Outlook: Accountants

IT IS NOT every day that one feels sympathy for investment bankers. But in complaining to the Office of Fair Trading about the terms under which leading accountancy firms are prepared to carry out the due diligence work associated with mergers and acquisitions, they seem to have a point.

Accountants - quite rightly - put themselves at the centre of the workings of the capital markets. Their work in checking the statements made by companies and their advisers is vital to continuing investor confidence in the markets. The value of that work is reflected in the fees they charge. So, when things go awry, it is a little rich for them to hold up their hands and say, Hey, I never told you that you could rely on this report.

The profession insists that it is correcting a situation whereby the bankers are looking for insurance by passing the risk of transactions on to somebody else. But the truth is that this is the latest in a series of attempts by accountants - and auditors, in particular - to limit their liability in the past decade - ever since the prospect of US-style lawsuits began to give partners in large firms sleepless nights.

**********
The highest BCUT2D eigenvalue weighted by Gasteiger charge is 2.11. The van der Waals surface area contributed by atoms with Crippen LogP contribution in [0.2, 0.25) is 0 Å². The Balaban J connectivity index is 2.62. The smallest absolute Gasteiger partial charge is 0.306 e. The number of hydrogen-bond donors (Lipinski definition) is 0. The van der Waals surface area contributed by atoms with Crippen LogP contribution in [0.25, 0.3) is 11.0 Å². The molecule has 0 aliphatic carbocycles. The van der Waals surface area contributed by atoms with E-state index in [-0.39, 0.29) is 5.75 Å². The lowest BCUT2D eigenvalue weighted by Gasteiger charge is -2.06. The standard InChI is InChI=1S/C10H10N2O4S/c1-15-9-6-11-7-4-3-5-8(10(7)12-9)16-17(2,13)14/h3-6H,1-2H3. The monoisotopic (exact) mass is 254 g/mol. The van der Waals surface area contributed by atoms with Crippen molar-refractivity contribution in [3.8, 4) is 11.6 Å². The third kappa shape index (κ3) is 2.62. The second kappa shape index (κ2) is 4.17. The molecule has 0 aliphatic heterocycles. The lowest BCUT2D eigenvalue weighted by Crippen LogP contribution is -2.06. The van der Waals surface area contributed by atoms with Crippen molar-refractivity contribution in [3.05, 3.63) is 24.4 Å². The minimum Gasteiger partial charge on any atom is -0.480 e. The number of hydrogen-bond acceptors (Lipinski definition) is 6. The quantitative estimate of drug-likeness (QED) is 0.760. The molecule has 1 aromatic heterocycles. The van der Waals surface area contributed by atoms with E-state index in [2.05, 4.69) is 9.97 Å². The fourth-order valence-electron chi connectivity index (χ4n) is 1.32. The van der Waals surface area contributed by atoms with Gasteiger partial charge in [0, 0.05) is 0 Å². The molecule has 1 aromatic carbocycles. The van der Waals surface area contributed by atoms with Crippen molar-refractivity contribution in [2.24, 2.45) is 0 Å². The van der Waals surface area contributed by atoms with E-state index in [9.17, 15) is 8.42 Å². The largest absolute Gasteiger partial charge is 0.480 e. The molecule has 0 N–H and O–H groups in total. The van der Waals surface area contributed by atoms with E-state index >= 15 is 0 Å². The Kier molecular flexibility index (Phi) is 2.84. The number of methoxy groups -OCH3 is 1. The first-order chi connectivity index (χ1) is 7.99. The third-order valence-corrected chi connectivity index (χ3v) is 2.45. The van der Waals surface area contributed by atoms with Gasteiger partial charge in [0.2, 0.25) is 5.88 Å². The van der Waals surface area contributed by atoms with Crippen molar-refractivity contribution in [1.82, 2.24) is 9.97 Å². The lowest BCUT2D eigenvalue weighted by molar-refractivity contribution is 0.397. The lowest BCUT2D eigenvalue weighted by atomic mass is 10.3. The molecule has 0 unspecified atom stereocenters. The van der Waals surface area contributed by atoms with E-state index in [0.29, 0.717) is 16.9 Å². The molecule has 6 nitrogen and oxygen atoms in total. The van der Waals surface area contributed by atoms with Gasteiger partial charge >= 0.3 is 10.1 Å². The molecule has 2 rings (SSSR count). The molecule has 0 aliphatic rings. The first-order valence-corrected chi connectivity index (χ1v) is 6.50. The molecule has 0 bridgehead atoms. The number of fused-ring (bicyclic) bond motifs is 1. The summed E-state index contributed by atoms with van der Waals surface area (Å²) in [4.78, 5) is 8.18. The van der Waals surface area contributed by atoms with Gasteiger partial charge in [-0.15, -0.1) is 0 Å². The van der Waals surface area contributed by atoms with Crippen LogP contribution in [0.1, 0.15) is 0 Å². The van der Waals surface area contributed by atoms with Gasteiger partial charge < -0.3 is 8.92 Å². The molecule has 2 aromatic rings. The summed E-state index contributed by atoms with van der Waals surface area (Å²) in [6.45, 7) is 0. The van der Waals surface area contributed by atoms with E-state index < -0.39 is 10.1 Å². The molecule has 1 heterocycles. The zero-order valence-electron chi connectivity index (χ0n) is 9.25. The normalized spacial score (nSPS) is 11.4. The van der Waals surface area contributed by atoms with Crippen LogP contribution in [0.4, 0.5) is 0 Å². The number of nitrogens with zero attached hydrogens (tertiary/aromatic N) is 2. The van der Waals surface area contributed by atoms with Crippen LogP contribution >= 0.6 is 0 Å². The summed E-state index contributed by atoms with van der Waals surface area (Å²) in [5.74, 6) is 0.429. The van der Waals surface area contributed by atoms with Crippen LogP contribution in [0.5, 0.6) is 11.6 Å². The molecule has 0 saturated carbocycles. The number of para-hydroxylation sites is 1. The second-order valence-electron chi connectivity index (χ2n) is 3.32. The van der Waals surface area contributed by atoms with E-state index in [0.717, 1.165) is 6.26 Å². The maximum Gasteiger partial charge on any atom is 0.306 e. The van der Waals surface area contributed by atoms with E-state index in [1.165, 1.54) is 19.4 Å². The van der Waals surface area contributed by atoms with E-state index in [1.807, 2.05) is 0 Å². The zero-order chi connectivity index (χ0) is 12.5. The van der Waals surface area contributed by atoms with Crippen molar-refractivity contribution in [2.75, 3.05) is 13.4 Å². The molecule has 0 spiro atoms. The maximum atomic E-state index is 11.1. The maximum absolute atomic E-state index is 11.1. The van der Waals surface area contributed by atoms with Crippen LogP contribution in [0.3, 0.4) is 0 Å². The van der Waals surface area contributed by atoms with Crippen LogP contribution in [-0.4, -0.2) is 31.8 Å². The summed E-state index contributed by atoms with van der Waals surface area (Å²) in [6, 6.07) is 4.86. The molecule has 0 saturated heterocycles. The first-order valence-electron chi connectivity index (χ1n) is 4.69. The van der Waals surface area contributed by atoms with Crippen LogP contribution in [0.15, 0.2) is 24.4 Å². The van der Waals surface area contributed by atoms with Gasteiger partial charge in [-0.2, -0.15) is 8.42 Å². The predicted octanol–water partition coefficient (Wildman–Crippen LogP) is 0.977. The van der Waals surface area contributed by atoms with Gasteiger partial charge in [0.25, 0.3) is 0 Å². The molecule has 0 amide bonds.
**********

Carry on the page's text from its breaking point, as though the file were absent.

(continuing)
Their defence is that the law - by making them potentially liable for the whole of a loss in a corporate collapse no matter how much they are to blame - is unfairly stacked against them. That law is under review by the Government, with the creation of limited liability partnerships one proposal for reform.

But, in the meantime, accountants should act within existing rules. Accountability demands that those who set themselves up as experts should expect to be sued if things go wrong. If nothing else, it helps concentrate the mind.

And if partners do not like the idea of losing their houses because of something done by somebody on the other side of the world whom they hardly know, that is as good a reason as any not to continue with the huge mergers that have seen the creation of the Big Five.